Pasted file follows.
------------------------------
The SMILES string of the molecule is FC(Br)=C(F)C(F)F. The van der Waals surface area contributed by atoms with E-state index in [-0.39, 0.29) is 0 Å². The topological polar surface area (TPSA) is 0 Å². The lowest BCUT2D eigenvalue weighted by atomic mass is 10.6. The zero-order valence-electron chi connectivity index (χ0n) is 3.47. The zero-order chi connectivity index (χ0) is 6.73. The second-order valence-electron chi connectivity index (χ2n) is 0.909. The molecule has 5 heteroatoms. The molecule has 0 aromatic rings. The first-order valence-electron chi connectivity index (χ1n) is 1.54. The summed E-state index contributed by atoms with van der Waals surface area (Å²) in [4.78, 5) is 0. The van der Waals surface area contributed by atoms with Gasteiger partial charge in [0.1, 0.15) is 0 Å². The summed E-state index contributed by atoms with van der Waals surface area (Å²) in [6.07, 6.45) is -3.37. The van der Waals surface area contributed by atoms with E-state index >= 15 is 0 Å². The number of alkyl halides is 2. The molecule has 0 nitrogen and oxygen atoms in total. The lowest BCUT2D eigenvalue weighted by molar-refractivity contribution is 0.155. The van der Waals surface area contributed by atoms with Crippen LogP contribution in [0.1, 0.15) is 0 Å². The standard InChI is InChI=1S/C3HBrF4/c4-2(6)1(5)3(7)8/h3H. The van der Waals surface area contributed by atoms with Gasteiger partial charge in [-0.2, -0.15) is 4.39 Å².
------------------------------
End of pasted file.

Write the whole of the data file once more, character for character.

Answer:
The SMILES string of the molecule is FC(Br)=C(F)C(F)F. The van der Waals surface area contributed by atoms with E-state index in [-0.39, 0.29) is 0 Å². The topological polar surface area (TPSA) is 0 Å². The lowest BCUT2D eigenvalue weighted by atomic mass is 10.6. The zero-order valence-electron chi connectivity index (χ0n) is 3.47. The zero-order chi connectivity index (χ0) is 6.73. The second-order valence-electron chi connectivity index (χ2n) is 0.909. The molecule has 5 heteroatoms. The molecule has 0 aromatic rings. The first-order valence-electron chi connectivity index (χ1n) is 1.54. The summed E-state index contributed by atoms with van der Waals surface area (Å²) in [4.78, 5) is 0. The van der Waals surface area contributed by atoms with Gasteiger partial charge in [0.1, 0.15) is 0 Å². The summed E-state index contributed by atoms with van der Waals surface area (Å²) in [6.07, 6.45) is -3.37. The van der Waals surface area contributed by atoms with E-state index >= 15 is 0 Å². The number of alkyl halides is 2. The molecule has 0 nitrogen and oxygen atoms in total. The lowest BCUT2D eigenvalue weighted by molar-refractivity contribution is 0.155. The van der Waals surface area contributed by atoms with Crippen LogP contribution in [0.1, 0.15) is 0 Å². The standard InChI is InChI=1S/C3HBrF4/c4-2(6)1(5)3(7)8/h3H. The van der Waals surface area contributed by atoms with Gasteiger partial charge in [-0.2, -0.15) is 4.39 Å².